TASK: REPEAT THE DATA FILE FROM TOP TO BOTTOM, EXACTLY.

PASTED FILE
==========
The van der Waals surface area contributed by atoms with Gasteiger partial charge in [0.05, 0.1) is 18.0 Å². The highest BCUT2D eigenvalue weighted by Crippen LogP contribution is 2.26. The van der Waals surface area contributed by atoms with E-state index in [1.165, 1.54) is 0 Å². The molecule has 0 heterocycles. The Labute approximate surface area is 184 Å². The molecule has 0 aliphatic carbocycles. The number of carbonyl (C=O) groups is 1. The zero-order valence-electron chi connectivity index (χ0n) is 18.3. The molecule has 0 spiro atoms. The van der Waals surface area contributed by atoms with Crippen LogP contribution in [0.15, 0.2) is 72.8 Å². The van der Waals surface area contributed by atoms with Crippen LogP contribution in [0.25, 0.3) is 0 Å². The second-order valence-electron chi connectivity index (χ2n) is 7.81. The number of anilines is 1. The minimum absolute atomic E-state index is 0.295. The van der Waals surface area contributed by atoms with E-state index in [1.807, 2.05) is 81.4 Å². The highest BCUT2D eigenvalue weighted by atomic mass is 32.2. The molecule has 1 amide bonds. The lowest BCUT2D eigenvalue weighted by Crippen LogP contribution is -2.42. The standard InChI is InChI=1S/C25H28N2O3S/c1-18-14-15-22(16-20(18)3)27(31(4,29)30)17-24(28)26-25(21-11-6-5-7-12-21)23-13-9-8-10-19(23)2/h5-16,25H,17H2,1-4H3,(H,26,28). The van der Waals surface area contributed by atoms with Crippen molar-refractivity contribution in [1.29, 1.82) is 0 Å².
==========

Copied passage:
The van der Waals surface area contributed by atoms with Gasteiger partial charge in [0.05, 0.1) is 18.0 Å². The highest BCUT2D eigenvalue weighted by Crippen LogP contribution is 2.26. The van der Waals surface area contributed by atoms with E-state index in [1.165, 1.54) is 0 Å². The molecule has 0 heterocycles. The Labute approximate surface area is 184 Å². The molecule has 0 aliphatic carbocycles. The number of carbonyl (C=O) groups is 1. The zero-order valence-electron chi connectivity index (χ0n) is 18.3. The molecule has 0 spiro atoms. The van der Waals surface area contributed by atoms with Crippen LogP contribution in [0.15, 0.2) is 72.8 Å². The van der Waals surface area contributed by atoms with Crippen LogP contribution in [0.25, 0.3) is 0 Å². The second-order valence-electron chi connectivity index (χ2n) is 7.81. The number of anilines is 1. The minimum absolute atomic E-state index is 0.295. The van der Waals surface area contributed by atoms with E-state index in [1.807, 2.05) is 81.4 Å². The highest BCUT2D eigenvalue weighted by atomic mass is 32.2. The molecule has 1 amide bonds. The lowest BCUT2D eigenvalue weighted by Crippen LogP contribution is -2.42. The standard InChI is InChI=1S/C25H28N2O3S/c1-18-14-15-22(16-20(18)3)27(31(4,29)30)17-24(28)26-25(21-11-6-5-7-12-21)23-13-9-8-10-19(23)2/h5-16,25H,17H2,1-4H3,(H,26,28). The van der Waals surface area contributed by atoms with Crippen molar-refractivity contribution in [1.29, 1.82) is 0 Å².